Donald Trump, a 21st century leader who does business around the world, owned his own jet and governs by tweet, has staked his presidency on a wall, that most medieval of civic symbols.
For the past few decades, as half a dozen presidents have struggled with how to manage the flow of migrants from south of the border, conservatives and liberals alike have often rejected a wall as an outdated tactic, a blunt instrument that might keep some people out but sends a discomfiting message about American ideals of openness and does not address the factors that drive migrants here in the first place.
Trump, who rarely gets philosophical, felt compelled to address the morality of a wall in his Oval Office address Tuesday night. The president said people “don’t build walls because they hate the people on the outside, but because they love the people on the inside.”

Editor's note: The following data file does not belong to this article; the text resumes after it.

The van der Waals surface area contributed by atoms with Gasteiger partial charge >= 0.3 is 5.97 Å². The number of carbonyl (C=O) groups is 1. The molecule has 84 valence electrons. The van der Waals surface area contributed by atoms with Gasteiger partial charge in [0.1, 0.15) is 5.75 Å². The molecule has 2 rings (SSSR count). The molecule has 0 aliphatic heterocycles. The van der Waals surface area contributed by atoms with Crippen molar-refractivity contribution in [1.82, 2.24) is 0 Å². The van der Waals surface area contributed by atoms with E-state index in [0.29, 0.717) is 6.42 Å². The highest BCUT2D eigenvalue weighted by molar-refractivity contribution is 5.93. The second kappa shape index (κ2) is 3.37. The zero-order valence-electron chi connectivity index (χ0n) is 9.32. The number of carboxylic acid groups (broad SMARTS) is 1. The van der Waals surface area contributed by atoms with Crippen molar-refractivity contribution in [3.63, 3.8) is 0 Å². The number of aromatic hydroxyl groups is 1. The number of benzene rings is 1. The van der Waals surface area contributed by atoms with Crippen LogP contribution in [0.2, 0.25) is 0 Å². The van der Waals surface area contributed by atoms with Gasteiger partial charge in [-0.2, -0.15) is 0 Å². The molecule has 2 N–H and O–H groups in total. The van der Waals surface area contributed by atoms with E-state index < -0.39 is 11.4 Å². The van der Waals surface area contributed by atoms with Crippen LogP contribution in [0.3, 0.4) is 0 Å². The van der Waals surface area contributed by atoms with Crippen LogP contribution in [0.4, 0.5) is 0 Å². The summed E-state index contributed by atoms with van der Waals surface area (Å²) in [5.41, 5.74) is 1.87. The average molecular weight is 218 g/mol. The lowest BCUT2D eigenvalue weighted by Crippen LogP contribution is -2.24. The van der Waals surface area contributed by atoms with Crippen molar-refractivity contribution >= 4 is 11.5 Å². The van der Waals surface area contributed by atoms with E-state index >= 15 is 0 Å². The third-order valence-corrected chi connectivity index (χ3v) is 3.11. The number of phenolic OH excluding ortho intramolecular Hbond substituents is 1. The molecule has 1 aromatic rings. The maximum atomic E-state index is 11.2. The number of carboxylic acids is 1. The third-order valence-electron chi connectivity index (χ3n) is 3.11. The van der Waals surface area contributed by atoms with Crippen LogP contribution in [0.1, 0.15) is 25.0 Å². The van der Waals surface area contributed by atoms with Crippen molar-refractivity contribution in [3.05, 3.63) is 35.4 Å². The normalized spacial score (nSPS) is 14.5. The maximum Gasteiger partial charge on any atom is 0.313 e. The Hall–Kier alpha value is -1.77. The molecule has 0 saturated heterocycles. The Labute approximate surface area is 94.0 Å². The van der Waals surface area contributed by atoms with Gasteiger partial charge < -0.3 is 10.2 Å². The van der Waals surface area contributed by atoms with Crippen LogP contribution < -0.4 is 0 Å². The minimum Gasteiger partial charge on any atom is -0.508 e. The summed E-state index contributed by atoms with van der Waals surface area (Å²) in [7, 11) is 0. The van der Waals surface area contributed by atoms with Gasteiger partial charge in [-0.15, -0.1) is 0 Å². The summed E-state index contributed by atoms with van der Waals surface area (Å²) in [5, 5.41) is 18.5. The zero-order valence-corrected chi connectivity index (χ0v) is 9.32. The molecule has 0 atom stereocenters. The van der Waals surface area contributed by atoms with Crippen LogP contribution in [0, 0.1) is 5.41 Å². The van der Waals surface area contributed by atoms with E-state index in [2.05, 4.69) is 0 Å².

Wittingly or not, Trump, who will travel to the Mexican border Thursday to press his campaign for a wall, echoed what many historians have said about why even the most modern societies keep building walls: “By building a wall or fence, you’re defining your community,” said Gregory Dreicer, a historian of technology who has studied fences and nationalism.
Walls have a checkered history of maintaining separation between people. No matter how high, how long, how strong the wall, people have an uncanny knack for finding their way over, under and around.
From biblical Jericho to modern Mexico, walls have been erected to stop terrorists, immigrants, armies, drugs, weapons, foreigners, undesired races and creeds and tribes. The Romans built Hadrian’s Wall to keep out the barbarians. The Chinese built the Great Wall to keep out rival nations.
Walls settle scores and reinforce rows. Walls have enduring emotional sway. They’re good at sending messages. “Tear down this wall,” President Ronald Reagan said at the Berlin Wall in 1987, and some people believed that an entire empire fell as a result.